Then I realized that I should be gathering experiences and connections, not money and other tangible possessions. "Things" can vanish in no time.

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Whatever Happened to the Road Not Taken?

9011806072_5148fceffe_b You’ve heard the story a thousand times.

Two roads diverged in the woods, and the wanderer is forced to choose. One road has a bit more wear than the other, but aside from that, both paths look pretty good. What to do? Since you've heard the story, you probably know the ending.

After some deliberation, the wanderer chooses the road “less traveled by.” And that, we're told, “has made all the difference."

Great story! But did you ever think about what happened to the other road? Maybe it was just a common road, and the wanderer was right to place his foot on the freshly-fallen leaves where few had stepped before.

Or maybe not. I have a theory that the other road was just as good. Maybe it was even better than the road less traveled by, but in the recollection the wanderer has revised his memory to conform to the experience he's had since first choosing a path.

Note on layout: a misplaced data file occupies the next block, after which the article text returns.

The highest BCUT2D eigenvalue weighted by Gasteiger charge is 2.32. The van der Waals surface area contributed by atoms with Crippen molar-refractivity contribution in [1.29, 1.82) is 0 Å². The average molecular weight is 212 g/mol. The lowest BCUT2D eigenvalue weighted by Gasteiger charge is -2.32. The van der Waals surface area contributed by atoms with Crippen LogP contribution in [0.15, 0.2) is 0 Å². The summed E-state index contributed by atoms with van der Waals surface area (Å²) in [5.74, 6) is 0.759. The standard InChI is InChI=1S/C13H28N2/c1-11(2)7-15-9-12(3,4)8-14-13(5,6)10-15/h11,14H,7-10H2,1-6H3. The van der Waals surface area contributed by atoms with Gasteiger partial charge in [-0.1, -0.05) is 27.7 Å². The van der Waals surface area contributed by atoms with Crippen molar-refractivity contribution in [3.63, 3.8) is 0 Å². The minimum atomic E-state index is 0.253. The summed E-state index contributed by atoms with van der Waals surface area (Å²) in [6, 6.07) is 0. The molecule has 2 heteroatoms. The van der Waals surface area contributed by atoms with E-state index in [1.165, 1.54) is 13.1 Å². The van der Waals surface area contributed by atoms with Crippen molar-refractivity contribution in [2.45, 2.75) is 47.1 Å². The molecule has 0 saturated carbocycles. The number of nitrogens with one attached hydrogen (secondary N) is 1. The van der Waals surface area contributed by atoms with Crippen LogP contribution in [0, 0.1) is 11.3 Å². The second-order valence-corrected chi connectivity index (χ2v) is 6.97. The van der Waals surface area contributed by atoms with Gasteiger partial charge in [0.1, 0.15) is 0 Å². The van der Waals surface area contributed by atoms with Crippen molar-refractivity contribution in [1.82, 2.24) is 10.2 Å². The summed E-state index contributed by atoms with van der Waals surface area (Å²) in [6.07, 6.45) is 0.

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“Your Heart Will Always Lead You Home”: Lissa Rankin at WDS

Soon we’ll release the first round of tickets for WDS 2016, a global gathering like no other!

But first, we’re rolling out a series of speaker videos from the 2015 event. Lissa Rankin, physician and New York Times bestselling author of popular books like Mind Over Medicine and The Fear Cure, spoke to us about listening to our heart to find our purpose.

Check out the video!

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“Most of Us Have a Deep Desire to Be Great”: Lewis Howes at WDS

In just a few weeks, we’ll release the first round of tickets for WDS 2016, a global gathering like no other!

But first, we’re rolling out a series of speaker videos from the 2015 event. Lewis Howes, host of the popular podcast The School of Greatness, shared his own story about how he found the secret to greatness.

Note: In this video, Lewis shares a number of personal stories for the first time, including one that contains sensitive information.